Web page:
Printing and Erasing of DNA?Based Photoresists Inside Synthetic Cells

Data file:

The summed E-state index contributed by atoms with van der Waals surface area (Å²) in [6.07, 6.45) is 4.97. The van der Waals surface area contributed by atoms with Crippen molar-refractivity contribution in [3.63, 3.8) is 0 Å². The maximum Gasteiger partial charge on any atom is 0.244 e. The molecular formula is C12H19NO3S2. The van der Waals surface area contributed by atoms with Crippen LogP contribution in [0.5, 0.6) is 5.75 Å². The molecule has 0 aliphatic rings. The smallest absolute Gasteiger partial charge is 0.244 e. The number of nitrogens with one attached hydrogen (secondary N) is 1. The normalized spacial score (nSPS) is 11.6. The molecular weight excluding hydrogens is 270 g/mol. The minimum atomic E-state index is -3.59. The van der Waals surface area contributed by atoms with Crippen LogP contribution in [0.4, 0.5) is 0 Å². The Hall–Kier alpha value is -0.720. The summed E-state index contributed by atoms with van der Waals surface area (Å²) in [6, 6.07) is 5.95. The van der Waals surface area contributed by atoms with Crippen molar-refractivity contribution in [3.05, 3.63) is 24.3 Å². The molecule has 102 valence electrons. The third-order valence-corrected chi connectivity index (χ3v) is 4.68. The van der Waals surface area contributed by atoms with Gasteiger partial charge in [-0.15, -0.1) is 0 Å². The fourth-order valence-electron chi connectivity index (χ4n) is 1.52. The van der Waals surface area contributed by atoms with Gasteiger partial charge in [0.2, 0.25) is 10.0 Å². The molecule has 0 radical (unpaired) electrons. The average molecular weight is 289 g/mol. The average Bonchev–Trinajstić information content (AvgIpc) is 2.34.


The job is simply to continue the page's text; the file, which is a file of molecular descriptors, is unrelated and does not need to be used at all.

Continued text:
Printing and erasing of shape?controlled DNA hydrogel structures inside the confinement of a synthetic cell is achieved using a DNA?based photoresist. A photocleavable DNA linker is used to form or dissociate the DNA hydrogel structures at the desired position by laser printing on the inside of water?in?oil droplets and giant unilamellar lipid vesicles.In the pursuit of producing functioning synthetic cells from the bottom?up, DNA nanotechnology has proven to be a powerful tool. However, the crowded yet highly organized arrangement in living cells, bridging from the nano? to the micron?scale, remains challenging to recreate with DNA?based architectures. Here, laser microprinting is established to print and erase shape?controlled DNA hydrogels inside the confinement of water?in?oil droplets and giant unilamellar lipid vesicles (GUVs). The DNA?based photoresist consists of a photocleavable inactive DNA linker, which interconnects Y?shaped DNA motifs when activated by local irradiation with a 405 nm laser. An alternative linker design allows to erase custom features from a preformed DNA hydrogel with feature sizes down to 1.38 ?m. The present work demonstrates that the DNA hydrogels can serve as an internal support to stabilize non?spherical GUV shapes. Overall, DNA?based photoresists for laser printing in confinement allow to build up architectures on the interior of synthetic cells with light, which diversifies the toolbox of bottom?up synthetic biology.